AS THE European Union prepares to welcome new members from eastern Europe, transport politicians are taking stock of progress in existing member states and attempting to assess the needs of tomorrow’s community. At the Pan-European Railway Conference staged by the International Union of Railways, the Community of European Railways and Unife in Budapest on February 10-11, delegates examined what had happened since the pan-European transport conference held in Helsinki in 1997.

That event saw the establishment of 10 pan-European transport corridors, several of which included major rail routes where substantial upgrading was required. To find out in more detail what would be needed, the European Commission ordered a study entitled Transport Infrastructure Needs Assessment. This has helped to identify priorities for long-term transport investment in central and eastern Europe, and European Transport Commissioner Loyola de Palacio said in Budapest that raising the standards of rail and road networks in the candidate countries would require 90bn euros by 2015.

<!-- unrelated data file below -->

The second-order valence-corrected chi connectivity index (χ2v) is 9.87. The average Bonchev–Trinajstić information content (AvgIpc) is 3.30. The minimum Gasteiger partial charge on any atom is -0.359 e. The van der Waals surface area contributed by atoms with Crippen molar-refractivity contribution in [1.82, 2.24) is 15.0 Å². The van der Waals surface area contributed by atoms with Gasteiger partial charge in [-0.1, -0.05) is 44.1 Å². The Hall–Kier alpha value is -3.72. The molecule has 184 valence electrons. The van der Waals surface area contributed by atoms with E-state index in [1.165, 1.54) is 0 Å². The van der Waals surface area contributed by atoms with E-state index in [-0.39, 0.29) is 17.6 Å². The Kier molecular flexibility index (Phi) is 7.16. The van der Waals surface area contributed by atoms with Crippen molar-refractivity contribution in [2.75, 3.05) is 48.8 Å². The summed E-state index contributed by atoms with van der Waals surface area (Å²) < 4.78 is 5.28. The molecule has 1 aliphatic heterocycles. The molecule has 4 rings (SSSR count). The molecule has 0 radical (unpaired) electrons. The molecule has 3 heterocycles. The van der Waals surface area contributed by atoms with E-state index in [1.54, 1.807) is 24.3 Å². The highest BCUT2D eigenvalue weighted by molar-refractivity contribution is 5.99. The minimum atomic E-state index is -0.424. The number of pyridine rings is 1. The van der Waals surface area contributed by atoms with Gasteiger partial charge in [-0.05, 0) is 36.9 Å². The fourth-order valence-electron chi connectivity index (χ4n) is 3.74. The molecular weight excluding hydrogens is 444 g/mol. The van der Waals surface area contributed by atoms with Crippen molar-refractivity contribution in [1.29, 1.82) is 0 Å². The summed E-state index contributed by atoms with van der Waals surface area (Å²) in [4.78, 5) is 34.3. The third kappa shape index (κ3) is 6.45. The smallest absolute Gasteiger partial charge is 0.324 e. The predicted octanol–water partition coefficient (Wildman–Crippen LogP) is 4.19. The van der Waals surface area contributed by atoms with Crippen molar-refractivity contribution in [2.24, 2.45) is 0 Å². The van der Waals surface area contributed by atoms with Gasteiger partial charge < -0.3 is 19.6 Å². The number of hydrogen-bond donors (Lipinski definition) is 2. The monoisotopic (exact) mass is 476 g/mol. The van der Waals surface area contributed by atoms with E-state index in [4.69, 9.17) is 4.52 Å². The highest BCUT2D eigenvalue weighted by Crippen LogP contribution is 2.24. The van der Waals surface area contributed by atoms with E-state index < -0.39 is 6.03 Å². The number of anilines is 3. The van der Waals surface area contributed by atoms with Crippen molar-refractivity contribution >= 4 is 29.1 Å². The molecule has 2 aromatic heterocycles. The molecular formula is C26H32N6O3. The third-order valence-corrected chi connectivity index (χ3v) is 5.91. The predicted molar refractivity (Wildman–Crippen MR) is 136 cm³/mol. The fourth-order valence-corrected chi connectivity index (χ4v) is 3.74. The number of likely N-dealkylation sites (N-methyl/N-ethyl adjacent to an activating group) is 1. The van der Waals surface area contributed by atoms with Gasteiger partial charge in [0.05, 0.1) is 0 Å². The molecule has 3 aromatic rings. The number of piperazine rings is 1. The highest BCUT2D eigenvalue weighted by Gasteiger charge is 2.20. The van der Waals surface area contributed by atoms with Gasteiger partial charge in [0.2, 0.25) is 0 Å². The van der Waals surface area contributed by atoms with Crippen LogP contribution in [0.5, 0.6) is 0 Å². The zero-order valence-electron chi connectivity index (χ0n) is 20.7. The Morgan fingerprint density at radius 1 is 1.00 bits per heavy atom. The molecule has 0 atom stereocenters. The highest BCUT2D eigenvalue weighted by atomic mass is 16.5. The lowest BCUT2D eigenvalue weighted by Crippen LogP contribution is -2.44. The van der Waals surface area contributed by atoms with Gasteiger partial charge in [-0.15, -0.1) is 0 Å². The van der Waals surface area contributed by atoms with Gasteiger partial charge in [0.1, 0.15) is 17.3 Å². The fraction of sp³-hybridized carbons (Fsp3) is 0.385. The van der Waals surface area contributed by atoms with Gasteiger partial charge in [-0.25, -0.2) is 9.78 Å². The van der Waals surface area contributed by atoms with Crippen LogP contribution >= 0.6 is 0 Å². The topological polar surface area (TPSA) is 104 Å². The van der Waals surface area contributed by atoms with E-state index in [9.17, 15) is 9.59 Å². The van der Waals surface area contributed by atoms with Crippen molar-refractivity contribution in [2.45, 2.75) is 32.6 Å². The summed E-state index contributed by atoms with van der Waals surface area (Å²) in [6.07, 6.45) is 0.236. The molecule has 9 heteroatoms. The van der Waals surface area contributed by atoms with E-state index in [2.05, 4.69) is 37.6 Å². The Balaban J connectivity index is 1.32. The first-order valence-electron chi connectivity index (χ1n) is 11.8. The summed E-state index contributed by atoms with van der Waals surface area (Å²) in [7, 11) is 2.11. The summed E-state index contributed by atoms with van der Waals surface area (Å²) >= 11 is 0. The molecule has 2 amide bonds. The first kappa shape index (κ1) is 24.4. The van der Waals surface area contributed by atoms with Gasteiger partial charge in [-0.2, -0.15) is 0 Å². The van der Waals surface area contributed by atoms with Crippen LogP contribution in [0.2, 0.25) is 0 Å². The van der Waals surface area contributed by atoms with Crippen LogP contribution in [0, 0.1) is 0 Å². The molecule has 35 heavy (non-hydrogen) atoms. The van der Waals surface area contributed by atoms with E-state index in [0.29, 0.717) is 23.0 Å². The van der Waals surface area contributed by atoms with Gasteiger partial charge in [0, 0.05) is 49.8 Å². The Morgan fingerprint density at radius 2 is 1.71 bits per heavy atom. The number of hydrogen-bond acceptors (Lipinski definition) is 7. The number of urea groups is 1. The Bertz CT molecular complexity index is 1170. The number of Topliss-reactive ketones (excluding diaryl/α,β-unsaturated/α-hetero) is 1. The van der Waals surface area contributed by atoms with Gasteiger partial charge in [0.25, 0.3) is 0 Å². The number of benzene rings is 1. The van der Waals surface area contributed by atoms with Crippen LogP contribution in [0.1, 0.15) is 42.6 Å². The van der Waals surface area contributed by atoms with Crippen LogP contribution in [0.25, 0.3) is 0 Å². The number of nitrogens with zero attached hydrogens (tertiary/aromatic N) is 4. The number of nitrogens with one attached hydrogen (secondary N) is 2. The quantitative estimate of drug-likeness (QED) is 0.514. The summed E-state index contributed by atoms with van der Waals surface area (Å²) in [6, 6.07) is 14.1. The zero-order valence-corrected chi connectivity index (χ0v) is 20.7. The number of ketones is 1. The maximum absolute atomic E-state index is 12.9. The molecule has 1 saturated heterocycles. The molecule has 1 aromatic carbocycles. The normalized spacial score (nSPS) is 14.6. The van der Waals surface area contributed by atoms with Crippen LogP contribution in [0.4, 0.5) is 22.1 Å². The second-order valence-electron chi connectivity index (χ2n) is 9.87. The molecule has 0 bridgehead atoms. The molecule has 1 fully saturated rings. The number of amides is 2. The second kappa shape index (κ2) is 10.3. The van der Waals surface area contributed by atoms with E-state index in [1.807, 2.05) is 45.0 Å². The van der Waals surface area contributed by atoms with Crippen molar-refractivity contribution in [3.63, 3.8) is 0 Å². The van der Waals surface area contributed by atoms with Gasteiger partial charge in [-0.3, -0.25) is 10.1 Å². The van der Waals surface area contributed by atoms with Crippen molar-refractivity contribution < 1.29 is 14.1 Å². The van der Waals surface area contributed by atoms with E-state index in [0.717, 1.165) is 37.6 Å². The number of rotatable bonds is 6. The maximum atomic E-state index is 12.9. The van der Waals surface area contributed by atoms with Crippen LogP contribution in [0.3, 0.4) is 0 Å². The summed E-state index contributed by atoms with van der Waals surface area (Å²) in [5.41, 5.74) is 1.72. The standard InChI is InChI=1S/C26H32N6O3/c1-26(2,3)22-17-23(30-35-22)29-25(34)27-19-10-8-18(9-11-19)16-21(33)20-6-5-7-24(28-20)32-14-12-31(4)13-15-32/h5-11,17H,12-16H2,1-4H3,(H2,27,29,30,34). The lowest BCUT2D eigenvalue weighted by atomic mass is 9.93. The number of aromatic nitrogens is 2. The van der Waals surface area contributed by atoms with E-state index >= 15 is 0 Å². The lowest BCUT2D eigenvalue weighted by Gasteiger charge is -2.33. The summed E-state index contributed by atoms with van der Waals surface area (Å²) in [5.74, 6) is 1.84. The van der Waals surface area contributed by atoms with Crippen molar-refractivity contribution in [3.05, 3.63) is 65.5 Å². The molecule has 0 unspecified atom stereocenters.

De Palacio also announced that the Commission planned to reopen the debate on transport infrastructure funding in the candidate countries in conjunction with the European Investment Bank, focusing in particular on partnerships between the public and private sectors. She remarked that ’the task of revitalising the railways of central Europe but also those of the European Union (our italics) is undoubtedly colossal, but is more crucial than ever as a means of rising to the challenge of sustainable mobility with a minimal environmental impact.’

De Palacio is clearly concerned that not enough is being done in western Europe for rail to succeed in its ambition of regaining market share from road and air. Just what an opportunity this represents is underlined by recent concerns expressed in Brussels about congestion in the skies and flight delays. Air traffic over France alone is expected to double from 2·4 million flights last year to 4·8 million by 2015. Delays are endemic, and transport ministers agreed in January to try and reduce hold-ups to the level of 1997 from this summer.

One opportunity is surely the London - Brussels - K